Ten years after the assassination of John F. Kennedy, agents of General Augusto Pinochet, the leader of the 1973 military coup in Chile, took tens of thousands of people into custody, brutally tortured and raped them, and murdered some 3,000 of them. Their crime? They were all accused of believing in socialism or communism or of having supported the ousted regime of Salvador Allende, the self-proclaimed communist-socialist whom the Chilean people had democratically elected to be their president.
Among the people taken into custody, tortured, and killed by Pinochet’s goons were Charles Horman and Frank Teruggi, two young American journalists who, as “liberals” or progressives, ardently believed in Allende’s socialist philosophy. They also worked for a small Chilean newspaper that reported on the activities of the U.S. government and American corporations in Chile. Horman also had discovered evidence of U.S. complicity in the coup and was going to disclose it, notwithstanding the fact that U.S. officials wanted U.S. participation in the coup to be kept secret for reasons of “national security.” There is also circumstantial evidence to suggest that U.S. officials, who had labeled Teruggi a “subversive” in a secret file that the U.S. national-security state kept on him back in the States, owing to his leftist views, provided coup officials with Teruggi’s address in Santiago.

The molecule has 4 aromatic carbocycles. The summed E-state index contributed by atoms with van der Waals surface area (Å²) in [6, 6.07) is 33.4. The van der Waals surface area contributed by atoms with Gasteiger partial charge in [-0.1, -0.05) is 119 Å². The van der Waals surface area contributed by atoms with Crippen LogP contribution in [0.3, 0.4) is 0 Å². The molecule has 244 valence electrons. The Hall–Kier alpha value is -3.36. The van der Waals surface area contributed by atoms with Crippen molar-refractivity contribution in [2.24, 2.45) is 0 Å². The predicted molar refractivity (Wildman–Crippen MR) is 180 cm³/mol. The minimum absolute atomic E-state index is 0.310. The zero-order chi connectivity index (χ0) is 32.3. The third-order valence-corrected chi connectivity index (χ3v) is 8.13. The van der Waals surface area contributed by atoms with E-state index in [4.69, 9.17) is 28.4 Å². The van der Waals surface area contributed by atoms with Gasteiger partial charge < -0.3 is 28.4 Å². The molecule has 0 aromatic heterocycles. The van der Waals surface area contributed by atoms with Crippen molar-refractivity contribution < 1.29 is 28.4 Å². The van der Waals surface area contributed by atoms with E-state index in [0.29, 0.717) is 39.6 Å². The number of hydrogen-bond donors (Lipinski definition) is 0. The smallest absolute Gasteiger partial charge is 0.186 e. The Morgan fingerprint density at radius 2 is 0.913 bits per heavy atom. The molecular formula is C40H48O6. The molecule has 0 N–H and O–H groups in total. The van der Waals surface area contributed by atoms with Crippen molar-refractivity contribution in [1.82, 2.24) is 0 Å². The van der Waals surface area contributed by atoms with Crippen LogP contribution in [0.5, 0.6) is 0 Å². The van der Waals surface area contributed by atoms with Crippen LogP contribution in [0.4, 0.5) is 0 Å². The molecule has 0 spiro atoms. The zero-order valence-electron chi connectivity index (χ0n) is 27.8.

In 1977 the Horman family filed a lawsuit against the U.S. government arising out of Horman’s killing. As part of that lawsuit, the State Department released a memorandum that expressly applied to both Horman and Teruggi and which stated in part as follows: “This case remains bothersome. The connotations for the Executive are not good. In the Hill, academic community, the press, and the Horman family the intimations are of negligence on our part, or worse, complicity in Horman’s death…. we believe we should continue to probe.” A section of the memo was blacked out, based on “national security. “
The U.S. District Court refused to permit the Hormans to take oral depositions of U.S. officials to search for evidence of U.S. complicity in the killing, and then dismissed the case based on the Hormans’ failure to provide sufficient evidence of U.S. complicity in the assassination.
Later, in 1999, the State Department declassified the memo with the previously blacked-out section no longer being blacked out, which stated in part: “There is some circumstantial evidence to suggest U.S. intelligence may have played an unfortunate role in Horman’s death.” (Remember: This was a sentence that was blacked out in the original version of the memo that was released to the Hormans because of the danger it purportedly posed to “national security.”)